THE UNKNOWN MR. KENT
objected the chancellor pleadingly, "that you are making a powerful enemy of the only man, possibly, who can assit us in the future?"
"Future? There is no future!" she declared, impatiently gesturing the baron aside; but Kent, who stood almost stolidly under her words, objected to interference.
"If you please, Baron," he said, steadily, "I prefer that the princess have her say. She is at least candid and honest. From her at least I shall not find subterfuge." He stepped around the side of the desk until his back was to Von Glutz, and also by the change he carelessly and impolitely ignored the king.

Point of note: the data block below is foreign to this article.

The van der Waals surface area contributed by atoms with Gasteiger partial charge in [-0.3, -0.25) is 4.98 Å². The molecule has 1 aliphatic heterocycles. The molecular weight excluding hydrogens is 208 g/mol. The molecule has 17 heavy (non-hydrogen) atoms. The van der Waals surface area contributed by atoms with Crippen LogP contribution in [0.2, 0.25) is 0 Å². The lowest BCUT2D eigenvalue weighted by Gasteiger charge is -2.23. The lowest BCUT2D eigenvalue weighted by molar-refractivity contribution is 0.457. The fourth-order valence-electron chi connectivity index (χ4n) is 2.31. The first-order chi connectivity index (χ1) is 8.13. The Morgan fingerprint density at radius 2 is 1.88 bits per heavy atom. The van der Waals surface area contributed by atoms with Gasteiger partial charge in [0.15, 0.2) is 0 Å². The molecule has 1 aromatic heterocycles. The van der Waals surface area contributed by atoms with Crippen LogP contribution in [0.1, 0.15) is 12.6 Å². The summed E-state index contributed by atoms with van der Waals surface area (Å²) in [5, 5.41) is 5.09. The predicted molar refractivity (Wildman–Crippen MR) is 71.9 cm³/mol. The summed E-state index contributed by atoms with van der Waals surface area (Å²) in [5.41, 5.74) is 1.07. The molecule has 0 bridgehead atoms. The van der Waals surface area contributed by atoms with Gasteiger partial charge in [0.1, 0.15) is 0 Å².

"I implore your Highness to proceed," he said, respectfully, yet firmly meeting her eyes. "There is nothing that so clarifies the atmosphere of misunderstandings as freely uttered truths. And Mademoiselle even a money lender may be permitted to admire bravery such as yours. I have told you that my being here was an accident. I told the truth. Is it fair and just to believe that I also may not be candid? To condemn me, unheard, as a liar? Neither of us is afraid! I listen."
For some reason that she could not have analysed, her defiance faltered and waned. There was the protest of honour affronted in his quiet musical voice, that had dismissed severity and